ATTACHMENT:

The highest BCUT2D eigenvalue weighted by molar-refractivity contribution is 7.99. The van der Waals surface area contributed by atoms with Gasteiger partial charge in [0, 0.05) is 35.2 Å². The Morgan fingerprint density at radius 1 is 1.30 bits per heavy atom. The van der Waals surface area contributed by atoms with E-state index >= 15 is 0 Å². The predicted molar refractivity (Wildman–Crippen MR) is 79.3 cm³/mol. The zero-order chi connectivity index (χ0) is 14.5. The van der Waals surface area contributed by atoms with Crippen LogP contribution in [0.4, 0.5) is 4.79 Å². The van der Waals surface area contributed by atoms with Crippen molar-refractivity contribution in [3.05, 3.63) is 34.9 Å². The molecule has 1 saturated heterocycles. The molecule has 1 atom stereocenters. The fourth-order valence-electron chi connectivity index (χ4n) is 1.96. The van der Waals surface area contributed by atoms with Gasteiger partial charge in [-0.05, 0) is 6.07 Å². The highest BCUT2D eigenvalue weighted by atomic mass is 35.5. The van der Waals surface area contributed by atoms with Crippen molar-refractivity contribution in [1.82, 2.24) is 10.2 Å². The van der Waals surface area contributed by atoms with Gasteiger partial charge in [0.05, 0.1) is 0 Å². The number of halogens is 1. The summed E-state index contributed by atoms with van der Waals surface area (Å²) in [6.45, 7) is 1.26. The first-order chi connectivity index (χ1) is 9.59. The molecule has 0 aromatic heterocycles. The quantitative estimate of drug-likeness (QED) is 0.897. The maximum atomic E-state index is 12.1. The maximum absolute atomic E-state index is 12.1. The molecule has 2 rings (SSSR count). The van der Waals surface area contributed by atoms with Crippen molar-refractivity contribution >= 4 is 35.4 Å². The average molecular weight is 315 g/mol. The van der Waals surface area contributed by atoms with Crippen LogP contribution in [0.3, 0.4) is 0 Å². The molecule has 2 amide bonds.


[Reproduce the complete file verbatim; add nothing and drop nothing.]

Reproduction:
The highest BCUT2D eigenvalue weighted by molar-refractivity contribution is 7.99. The van der Waals surface area contributed by atoms with Gasteiger partial charge in [0, 0.05) is 35.2 Å². The Morgan fingerprint density at radius 1 is 1.30 bits per heavy atom. The van der Waals surface area contributed by atoms with E-state index >= 15 is 0 Å². The predicted molar refractivity (Wildman–Crippen MR) is 79.3 cm³/mol. The zero-order chi connectivity index (χ0) is 14.5. The van der Waals surface area contributed by atoms with Crippen LogP contribution in [0.4, 0.5) is 4.79 Å². The van der Waals surface area contributed by atoms with Crippen molar-refractivity contribution in [3.05, 3.63) is 34.9 Å². The molecule has 1 saturated heterocycles. The molecule has 1 atom stereocenters. The fourth-order valence-electron chi connectivity index (χ4n) is 1.96. The van der Waals surface area contributed by atoms with Gasteiger partial charge in [-0.05, 0) is 6.07 Å². The highest BCUT2D eigenvalue weighted by atomic mass is 35.5. The van der Waals surface area contributed by atoms with Crippen molar-refractivity contribution in [1.82, 2.24) is 10.2 Å². The van der Waals surface area contributed by atoms with Gasteiger partial charge in [0.05, 0.1) is 0 Å². The number of halogens is 1. The summed E-state index contributed by atoms with van der Waals surface area (Å²) in [6.45, 7) is 1.26. The first-order chi connectivity index (χ1) is 9.59. The molecule has 0 aromatic heterocycles. The quantitative estimate of drug-likeness (QED) is 0.897. The maximum atomic E-state index is 12.1. The maximum absolute atomic E-state index is 12.1. The molecule has 2 rings (SSSR count). The van der Waals surface area contributed by atoms with Crippen molar-refractivity contribution >= 4 is 35.4 Å². The average molecular weight is 315 g/mol. The van der Waals surface area contributed by atoms with Crippen LogP contribution in [0.3, 0.4) is 0 Å². The molecule has 2 amide bonds.